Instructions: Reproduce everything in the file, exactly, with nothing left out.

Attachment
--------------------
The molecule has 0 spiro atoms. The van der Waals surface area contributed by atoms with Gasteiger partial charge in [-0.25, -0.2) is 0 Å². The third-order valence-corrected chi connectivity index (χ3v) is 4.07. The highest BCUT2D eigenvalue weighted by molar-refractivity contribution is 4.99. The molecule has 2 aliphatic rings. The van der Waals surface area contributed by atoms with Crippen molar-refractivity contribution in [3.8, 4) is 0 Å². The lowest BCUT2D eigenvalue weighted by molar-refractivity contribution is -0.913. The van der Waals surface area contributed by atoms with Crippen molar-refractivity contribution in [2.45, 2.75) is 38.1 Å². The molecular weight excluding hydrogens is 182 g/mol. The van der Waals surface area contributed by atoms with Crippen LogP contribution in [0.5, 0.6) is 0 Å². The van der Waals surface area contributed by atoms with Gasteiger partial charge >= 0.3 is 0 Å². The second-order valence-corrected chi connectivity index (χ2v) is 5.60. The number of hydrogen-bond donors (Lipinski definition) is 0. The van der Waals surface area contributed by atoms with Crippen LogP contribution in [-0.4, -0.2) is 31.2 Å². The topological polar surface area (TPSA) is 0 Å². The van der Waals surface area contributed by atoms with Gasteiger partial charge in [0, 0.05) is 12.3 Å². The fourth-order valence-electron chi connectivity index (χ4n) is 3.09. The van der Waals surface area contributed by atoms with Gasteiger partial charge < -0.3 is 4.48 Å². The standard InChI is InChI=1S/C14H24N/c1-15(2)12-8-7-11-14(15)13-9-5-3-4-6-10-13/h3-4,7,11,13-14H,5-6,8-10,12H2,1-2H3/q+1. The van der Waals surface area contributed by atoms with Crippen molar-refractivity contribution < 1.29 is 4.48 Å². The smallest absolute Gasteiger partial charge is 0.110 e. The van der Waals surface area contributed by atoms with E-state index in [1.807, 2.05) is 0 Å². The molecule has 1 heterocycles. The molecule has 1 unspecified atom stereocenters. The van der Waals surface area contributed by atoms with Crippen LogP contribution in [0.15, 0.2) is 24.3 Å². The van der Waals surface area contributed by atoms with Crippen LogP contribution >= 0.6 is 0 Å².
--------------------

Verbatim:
The molecule has 0 spiro atoms. The van der Waals surface area contributed by atoms with Gasteiger partial charge in [-0.25, -0.2) is 0 Å². The third-order valence-corrected chi connectivity index (χ3v) is 4.07. The highest BCUT2D eigenvalue weighted by molar-refractivity contribution is 4.99. The molecule has 2 aliphatic rings. The van der Waals surface area contributed by atoms with Crippen molar-refractivity contribution in [3.8, 4) is 0 Å². The lowest BCUT2D eigenvalue weighted by molar-refractivity contribution is -0.913. The van der Waals surface area contributed by atoms with Crippen molar-refractivity contribution in [2.45, 2.75) is 38.1 Å². The molecular weight excluding hydrogens is 182 g/mol. The van der Waals surface area contributed by atoms with Crippen LogP contribution in [0.5, 0.6) is 0 Å². The van der Waals surface area contributed by atoms with Gasteiger partial charge >= 0.3 is 0 Å². The second-order valence-corrected chi connectivity index (χ2v) is 5.60. The number of hydrogen-bond donors (Lipinski definition) is 0. The van der Waals surface area contributed by atoms with Crippen LogP contribution in [-0.4, -0.2) is 31.2 Å². The topological polar surface area (TPSA) is 0 Å². The van der Waals surface area contributed by atoms with Gasteiger partial charge in [0, 0.05) is 12.3 Å². The fourth-order valence-electron chi connectivity index (χ4n) is 3.09. The van der Waals surface area contributed by atoms with Gasteiger partial charge < -0.3 is 4.48 Å². The standard InChI is InChI=1S/C14H24N/c1-15(2)12-8-7-11-14(15)13-9-5-3-4-6-10-13/h3-4,7,11,13-14H,5-6,8-10,12H2,1-2H3/q+1. The van der Waals surface area contributed by atoms with Crippen molar-refractivity contribution < 1.29 is 4.48 Å². The smallest absolute Gasteiger partial charge is 0.110 e. The van der Waals surface area contributed by atoms with E-state index in [1.807, 2.05) is 0 Å². The molecule has 1 heterocycles. The molecule has 1 unspecified atom stereocenters. The van der Waals surface area contributed by atoms with Crippen LogP contribution in [0.15, 0.2) is 24.3 Å². The van der Waals surface area contributed by atoms with Crippen LogP contribution >= 0.6 is 0 Å².